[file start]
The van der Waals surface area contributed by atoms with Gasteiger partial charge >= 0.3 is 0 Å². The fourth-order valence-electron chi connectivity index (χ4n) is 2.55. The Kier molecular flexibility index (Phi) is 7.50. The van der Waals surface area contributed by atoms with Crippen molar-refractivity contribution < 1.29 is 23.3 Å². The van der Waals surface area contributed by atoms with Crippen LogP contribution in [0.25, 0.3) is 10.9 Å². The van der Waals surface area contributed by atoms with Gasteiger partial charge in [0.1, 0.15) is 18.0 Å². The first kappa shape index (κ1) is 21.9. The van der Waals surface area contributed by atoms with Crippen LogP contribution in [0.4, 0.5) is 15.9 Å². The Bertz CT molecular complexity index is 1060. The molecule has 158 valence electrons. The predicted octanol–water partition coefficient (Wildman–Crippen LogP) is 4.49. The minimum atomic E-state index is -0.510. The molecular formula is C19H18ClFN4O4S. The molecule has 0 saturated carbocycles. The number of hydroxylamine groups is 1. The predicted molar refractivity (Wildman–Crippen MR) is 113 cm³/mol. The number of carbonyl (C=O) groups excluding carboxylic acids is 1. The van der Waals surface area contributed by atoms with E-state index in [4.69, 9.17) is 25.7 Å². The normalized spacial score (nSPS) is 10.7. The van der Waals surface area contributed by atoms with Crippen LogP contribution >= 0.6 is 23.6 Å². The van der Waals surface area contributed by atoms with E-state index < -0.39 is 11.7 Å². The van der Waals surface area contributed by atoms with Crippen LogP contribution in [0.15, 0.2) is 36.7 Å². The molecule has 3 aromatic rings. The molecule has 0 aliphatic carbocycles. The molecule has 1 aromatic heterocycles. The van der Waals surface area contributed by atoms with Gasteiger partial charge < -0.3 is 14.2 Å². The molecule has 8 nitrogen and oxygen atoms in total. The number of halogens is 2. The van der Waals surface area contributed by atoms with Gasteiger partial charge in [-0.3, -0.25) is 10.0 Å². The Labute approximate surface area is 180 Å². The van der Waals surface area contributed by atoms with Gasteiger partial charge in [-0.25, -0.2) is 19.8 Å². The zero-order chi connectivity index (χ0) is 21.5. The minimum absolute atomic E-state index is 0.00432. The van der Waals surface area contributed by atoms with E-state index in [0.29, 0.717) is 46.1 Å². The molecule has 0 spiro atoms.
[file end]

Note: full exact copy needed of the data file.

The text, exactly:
The van der Waals surface area contributed by atoms with Gasteiger partial charge >= 0.3 is 0 Å². The fourth-order valence-electron chi connectivity index (χ4n) is 2.55. The Kier molecular flexibility index (Phi) is 7.50. The van der Waals surface area contributed by atoms with Crippen molar-refractivity contribution < 1.29 is 23.3 Å². The van der Waals surface area contributed by atoms with Crippen LogP contribution in [0.25, 0.3) is 10.9 Å². The van der Waals surface area contributed by atoms with Gasteiger partial charge in [0.1, 0.15) is 18.0 Å². The first kappa shape index (κ1) is 21.9. The van der Waals surface area contributed by atoms with Crippen LogP contribution in [0.4, 0.5) is 15.9 Å². The Bertz CT molecular complexity index is 1060. The molecule has 158 valence electrons. The predicted octanol–water partition coefficient (Wildman–Crippen LogP) is 4.49. The minimum atomic E-state index is -0.510. The molecular formula is C19H18ClFN4O4S. The molecule has 0 saturated carbocycles. The number of hydroxylamine groups is 1. The predicted molar refractivity (Wildman–Crippen MR) is 113 cm³/mol. The number of carbonyl (C=O) groups excluding carboxylic acids is 1. The van der Waals surface area contributed by atoms with E-state index in [4.69, 9.17) is 25.7 Å². The normalized spacial score (nSPS) is 10.7. The van der Waals surface area contributed by atoms with Crippen LogP contribution >= 0.6 is 23.6 Å². The van der Waals surface area contributed by atoms with E-state index < -0.39 is 11.7 Å². The van der Waals surface area contributed by atoms with Crippen LogP contribution in [0.15, 0.2) is 36.7 Å². The molecule has 3 aromatic rings. The molecule has 0 aliphatic carbocycles. The molecule has 1 aromatic heterocycles. The van der Waals surface area contributed by atoms with Gasteiger partial charge < -0.3 is 14.2 Å². The molecule has 8 nitrogen and oxygen atoms in total. The number of halogens is 2. The van der Waals surface area contributed by atoms with Gasteiger partial charge in [-0.3, -0.25) is 10.0 Å². The Labute approximate surface area is 180 Å². The van der Waals surface area contributed by atoms with Gasteiger partial charge in [-0.25, -0.2) is 19.8 Å². The zero-order chi connectivity index (χ0) is 21.5. The minimum absolute atomic E-state index is 0.00432. The van der Waals surface area contributed by atoms with E-state index in [0.29, 0.717) is 46.1 Å². The molecule has 0 spiro atoms.